Introduction: Because of their inability to access adequate medical care, transportation, and nutrition, socially vulnerable populations are at an increased risk of health challenges during disasters. This study estimates the association between case counts of COVID-19 infection and social vulnerability in the U.S., identifying counties at increased vulnerability to the pandemic.
Methods: Using Social Vulnerability Index and COVID-19 case count data, an ordinary least squares regression model was fitted to assess the global relationship between COVID-19 case counts and social vulnerability. Local relationships were assessed using a geographically weighted regression model, which is effective in exploring spatial nonstationarity.
Results: As of May 12, 2020, a total of 1,320,909 people had been diagnosed with COVID-19 in the U.S. Of the counties included in this study (91.5%, 2,844 of 3,108), the highest case count was recorded in Trousdale, Tennessee (16,525.22 per 100,000) and the lowest in Tehama, California (1.54 per 100,000). At the global level, overall Social Vulnerability Index (eβ=1.65, p=0.03) and minority status and language (eβ=6.69, p<0.001) were associated with increased COVID-19 case counts. However, on the basis of the local geographically weighted model, the association between social vulnerability and COVID-19 varied among counties. Overall, minority status and language, household composition and transportation, and housing and disability predicted COVID-19 infection.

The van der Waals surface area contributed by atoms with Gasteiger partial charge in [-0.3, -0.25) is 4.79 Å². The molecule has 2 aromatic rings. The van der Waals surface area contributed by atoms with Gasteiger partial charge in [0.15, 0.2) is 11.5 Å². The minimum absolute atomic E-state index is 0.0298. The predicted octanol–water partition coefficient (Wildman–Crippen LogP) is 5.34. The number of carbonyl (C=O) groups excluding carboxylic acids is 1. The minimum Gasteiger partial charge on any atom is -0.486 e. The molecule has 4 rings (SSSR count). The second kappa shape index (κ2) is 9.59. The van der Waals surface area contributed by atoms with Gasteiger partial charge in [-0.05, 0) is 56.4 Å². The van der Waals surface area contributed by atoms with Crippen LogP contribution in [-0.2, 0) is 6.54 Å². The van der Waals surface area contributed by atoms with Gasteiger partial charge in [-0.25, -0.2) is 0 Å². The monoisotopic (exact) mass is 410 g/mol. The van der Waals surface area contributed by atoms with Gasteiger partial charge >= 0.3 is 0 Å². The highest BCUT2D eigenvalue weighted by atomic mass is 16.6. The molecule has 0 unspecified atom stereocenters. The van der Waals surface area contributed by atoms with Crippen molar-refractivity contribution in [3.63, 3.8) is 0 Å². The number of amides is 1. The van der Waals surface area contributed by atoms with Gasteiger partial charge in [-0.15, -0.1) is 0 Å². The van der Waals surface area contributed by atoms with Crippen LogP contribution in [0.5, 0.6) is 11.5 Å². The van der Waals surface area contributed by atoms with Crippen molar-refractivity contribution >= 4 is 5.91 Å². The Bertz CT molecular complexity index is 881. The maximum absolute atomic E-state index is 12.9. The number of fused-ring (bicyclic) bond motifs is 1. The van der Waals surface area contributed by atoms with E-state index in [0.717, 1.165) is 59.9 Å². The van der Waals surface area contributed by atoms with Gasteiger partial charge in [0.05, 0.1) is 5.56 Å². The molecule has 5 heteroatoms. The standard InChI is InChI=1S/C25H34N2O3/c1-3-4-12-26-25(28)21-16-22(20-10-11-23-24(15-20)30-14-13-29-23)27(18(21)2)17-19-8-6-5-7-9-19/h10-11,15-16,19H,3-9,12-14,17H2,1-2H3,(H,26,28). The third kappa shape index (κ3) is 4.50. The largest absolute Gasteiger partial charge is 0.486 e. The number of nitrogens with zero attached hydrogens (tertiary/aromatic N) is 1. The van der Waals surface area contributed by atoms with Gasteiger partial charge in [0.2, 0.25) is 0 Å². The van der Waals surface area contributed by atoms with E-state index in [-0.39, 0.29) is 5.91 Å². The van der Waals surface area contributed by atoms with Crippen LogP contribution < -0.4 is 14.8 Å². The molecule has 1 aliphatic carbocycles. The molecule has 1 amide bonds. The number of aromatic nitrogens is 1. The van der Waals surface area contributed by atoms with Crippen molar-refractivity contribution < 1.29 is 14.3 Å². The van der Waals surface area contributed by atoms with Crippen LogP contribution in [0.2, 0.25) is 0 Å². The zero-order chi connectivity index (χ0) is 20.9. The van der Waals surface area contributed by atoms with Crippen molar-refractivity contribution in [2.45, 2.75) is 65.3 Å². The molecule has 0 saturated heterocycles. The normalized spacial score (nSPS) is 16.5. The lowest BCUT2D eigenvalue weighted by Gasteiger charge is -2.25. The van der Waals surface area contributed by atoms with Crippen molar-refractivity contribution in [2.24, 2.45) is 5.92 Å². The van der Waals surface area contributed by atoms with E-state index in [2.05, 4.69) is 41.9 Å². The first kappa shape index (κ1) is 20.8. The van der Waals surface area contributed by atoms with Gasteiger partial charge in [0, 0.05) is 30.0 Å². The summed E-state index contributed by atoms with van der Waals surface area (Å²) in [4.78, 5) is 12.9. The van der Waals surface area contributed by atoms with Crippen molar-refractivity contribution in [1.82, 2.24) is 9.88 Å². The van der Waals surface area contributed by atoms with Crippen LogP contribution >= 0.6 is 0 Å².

Conclusions: Large-scale disasters differentially affect the health of marginalized communities. In this study, minority status and language, household composition and transportation, and housing and disability predicted COVID-19 case counts in the U.S. Addressing the social factors that create poor health is essential to reducing inequities in the health impacts of disasters.
Copyright © 2020 American Journal of Preventive Medicine. Published by Elsevier Inc. All rights reserved.